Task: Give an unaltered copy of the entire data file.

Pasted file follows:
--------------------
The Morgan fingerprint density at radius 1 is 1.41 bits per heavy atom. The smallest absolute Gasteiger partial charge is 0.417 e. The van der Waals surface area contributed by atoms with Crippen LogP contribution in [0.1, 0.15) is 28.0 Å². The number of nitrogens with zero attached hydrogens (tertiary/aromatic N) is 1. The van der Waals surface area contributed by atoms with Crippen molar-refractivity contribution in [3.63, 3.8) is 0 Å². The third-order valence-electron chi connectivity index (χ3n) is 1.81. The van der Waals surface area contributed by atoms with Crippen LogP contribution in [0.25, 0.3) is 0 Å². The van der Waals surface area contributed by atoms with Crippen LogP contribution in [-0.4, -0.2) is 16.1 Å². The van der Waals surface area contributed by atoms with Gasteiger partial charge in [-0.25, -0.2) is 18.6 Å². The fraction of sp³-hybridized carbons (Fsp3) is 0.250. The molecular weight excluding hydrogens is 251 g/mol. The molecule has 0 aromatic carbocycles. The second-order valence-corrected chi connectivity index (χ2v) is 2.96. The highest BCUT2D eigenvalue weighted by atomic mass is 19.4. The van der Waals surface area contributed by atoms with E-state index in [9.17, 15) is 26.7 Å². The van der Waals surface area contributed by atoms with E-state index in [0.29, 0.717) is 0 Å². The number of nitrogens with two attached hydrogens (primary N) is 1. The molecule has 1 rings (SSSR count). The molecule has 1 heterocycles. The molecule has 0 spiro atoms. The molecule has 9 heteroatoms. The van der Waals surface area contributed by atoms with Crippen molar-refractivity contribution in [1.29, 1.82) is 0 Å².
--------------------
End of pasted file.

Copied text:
The Morgan fingerprint density at radius 1 is 1.41 bits per heavy atom. The smallest absolute Gasteiger partial charge is 0.417 e. The van der Waals surface area contributed by atoms with Crippen LogP contribution in [0.1, 0.15) is 28.0 Å². The number of nitrogens with zero attached hydrogens (tertiary/aromatic N) is 1. The van der Waals surface area contributed by atoms with Crippen molar-refractivity contribution in [3.63, 3.8) is 0 Å². The third-order valence-electron chi connectivity index (χ3n) is 1.81. The van der Waals surface area contributed by atoms with Crippen LogP contribution in [0.25, 0.3) is 0 Å². The van der Waals surface area contributed by atoms with Crippen LogP contribution in [-0.4, -0.2) is 16.1 Å². The van der Waals surface area contributed by atoms with Gasteiger partial charge in [-0.25, -0.2) is 18.6 Å². The fraction of sp³-hybridized carbons (Fsp3) is 0.250. The molecular weight excluding hydrogens is 251 g/mol. The molecule has 0 aromatic carbocycles. The second-order valence-corrected chi connectivity index (χ2v) is 2.96. The highest BCUT2D eigenvalue weighted by atomic mass is 19.4. The van der Waals surface area contributed by atoms with E-state index in [9.17, 15) is 26.7 Å². The van der Waals surface area contributed by atoms with E-state index in [0.29, 0.717) is 0 Å². The number of nitrogens with two attached hydrogens (primary N) is 1. The molecule has 1 rings (SSSR count). The molecule has 1 heterocycles. The molecule has 0 spiro atoms. The molecule has 9 heteroatoms. The van der Waals surface area contributed by atoms with Crippen molar-refractivity contribution in [1.29, 1.82) is 0 Å².